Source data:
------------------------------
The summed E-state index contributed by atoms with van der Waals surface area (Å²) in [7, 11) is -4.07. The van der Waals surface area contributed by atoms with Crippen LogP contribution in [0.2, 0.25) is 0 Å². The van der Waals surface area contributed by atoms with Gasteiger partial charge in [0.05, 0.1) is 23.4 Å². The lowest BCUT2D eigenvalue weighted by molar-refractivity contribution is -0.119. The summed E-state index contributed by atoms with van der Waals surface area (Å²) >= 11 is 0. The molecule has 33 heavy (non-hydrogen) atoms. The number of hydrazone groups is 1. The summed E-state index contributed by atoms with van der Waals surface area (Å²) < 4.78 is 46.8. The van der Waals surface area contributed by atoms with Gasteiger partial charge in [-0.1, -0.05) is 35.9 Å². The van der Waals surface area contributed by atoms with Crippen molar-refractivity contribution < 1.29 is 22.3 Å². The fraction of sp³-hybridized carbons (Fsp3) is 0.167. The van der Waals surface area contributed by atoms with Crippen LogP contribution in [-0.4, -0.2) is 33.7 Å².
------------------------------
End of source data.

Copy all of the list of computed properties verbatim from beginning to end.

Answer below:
The summed E-state index contributed by atoms with van der Waals surface area (Å²) in [7, 11) is -4.07. The van der Waals surface area contributed by atoms with Crippen LogP contribution in [0.2, 0.25) is 0 Å². The van der Waals surface area contributed by atoms with Gasteiger partial charge in [0.05, 0.1) is 23.4 Å². The lowest BCUT2D eigenvalue weighted by molar-refractivity contribution is -0.119. The summed E-state index contributed by atoms with van der Waals surface area (Å²) >= 11 is 0. The molecule has 33 heavy (non-hydrogen) atoms. The number of hydrazone groups is 1. The summed E-state index contributed by atoms with van der Waals surface area (Å²) < 4.78 is 46.8. The van der Waals surface area contributed by atoms with Gasteiger partial charge in [-0.1, -0.05) is 35.9 Å². The van der Waals surface area contributed by atoms with Crippen molar-refractivity contribution < 1.29 is 22.3 Å². The fraction of sp³-hybridized carbons (Fsp3) is 0.167. The van der Waals surface area contributed by atoms with Crippen LogP contribution in [-0.4, -0.2) is 33.7 Å².